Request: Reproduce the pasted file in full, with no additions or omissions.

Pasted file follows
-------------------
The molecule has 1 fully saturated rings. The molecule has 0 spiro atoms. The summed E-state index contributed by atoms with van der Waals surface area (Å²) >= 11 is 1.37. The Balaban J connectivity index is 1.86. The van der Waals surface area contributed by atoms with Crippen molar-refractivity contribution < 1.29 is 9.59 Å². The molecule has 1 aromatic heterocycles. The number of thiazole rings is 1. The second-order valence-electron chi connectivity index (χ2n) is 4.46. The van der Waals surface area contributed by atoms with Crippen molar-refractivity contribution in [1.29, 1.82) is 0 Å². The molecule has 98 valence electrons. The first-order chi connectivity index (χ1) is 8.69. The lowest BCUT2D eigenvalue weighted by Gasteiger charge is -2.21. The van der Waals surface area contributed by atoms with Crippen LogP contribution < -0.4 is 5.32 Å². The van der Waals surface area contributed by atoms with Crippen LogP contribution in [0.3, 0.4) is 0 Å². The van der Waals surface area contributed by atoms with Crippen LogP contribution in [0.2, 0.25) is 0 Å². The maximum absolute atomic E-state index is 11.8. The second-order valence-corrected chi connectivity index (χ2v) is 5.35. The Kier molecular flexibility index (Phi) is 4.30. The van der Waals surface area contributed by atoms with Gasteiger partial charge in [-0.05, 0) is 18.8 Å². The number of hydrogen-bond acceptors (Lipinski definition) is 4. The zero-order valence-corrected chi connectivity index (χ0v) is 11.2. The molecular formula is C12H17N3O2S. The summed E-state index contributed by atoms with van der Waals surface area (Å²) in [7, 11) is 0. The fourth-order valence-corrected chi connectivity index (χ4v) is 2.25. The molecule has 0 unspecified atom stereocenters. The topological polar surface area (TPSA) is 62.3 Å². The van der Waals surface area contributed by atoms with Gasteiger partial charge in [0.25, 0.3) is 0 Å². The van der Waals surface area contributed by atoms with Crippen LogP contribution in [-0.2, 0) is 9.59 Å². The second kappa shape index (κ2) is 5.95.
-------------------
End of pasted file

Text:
The molecule has 1 fully saturated rings. The molecule has 0 spiro atoms. The summed E-state index contributed by atoms with van der Waals surface area (Å²) >= 11 is 1.37. The Balaban J connectivity index is 1.86. The van der Waals surface area contributed by atoms with Crippen molar-refractivity contribution < 1.29 is 9.59 Å². The molecule has 1 aromatic heterocycles. The number of thiazole rings is 1. The second-order valence-electron chi connectivity index (χ2n) is 4.46. The van der Waals surface area contributed by atoms with Crippen molar-refractivity contribution in [1.29, 1.82) is 0 Å². The molecule has 98 valence electrons. The first-order chi connectivity index (χ1) is 8.69. The lowest BCUT2D eigenvalue weighted by Gasteiger charge is -2.21. The van der Waals surface area contributed by atoms with Crippen LogP contribution < -0.4 is 5.32 Å². The van der Waals surface area contributed by atoms with Crippen LogP contribution in [0.3, 0.4) is 0 Å². The van der Waals surface area contributed by atoms with Crippen LogP contribution in [0.2, 0.25) is 0 Å². The maximum absolute atomic E-state index is 11.8. The second-order valence-corrected chi connectivity index (χ2v) is 5.35. The Kier molecular flexibility index (Phi) is 4.30. The van der Waals surface area contributed by atoms with Gasteiger partial charge in [-0.05, 0) is 18.8 Å². The number of hydrogen-bond acceptors (Lipinski definition) is 4. The zero-order valence-corrected chi connectivity index (χ0v) is 11.2. The molecular formula is C12H17N3O2S. The summed E-state index contributed by atoms with van der Waals surface area (Å²) in [7, 11) is 0. The fourth-order valence-corrected chi connectivity index (χ4v) is 2.25. The molecule has 0 unspecified atom stereocenters. The topological polar surface area (TPSA) is 62.3 Å². The van der Waals surface area contributed by atoms with Gasteiger partial charge in [0.25, 0.3) is 0 Å². The van der Waals surface area contributed by atoms with Crippen LogP contribution in [-0.2, 0) is 9.59 Å². The second kappa shape index (κ2) is 5.95.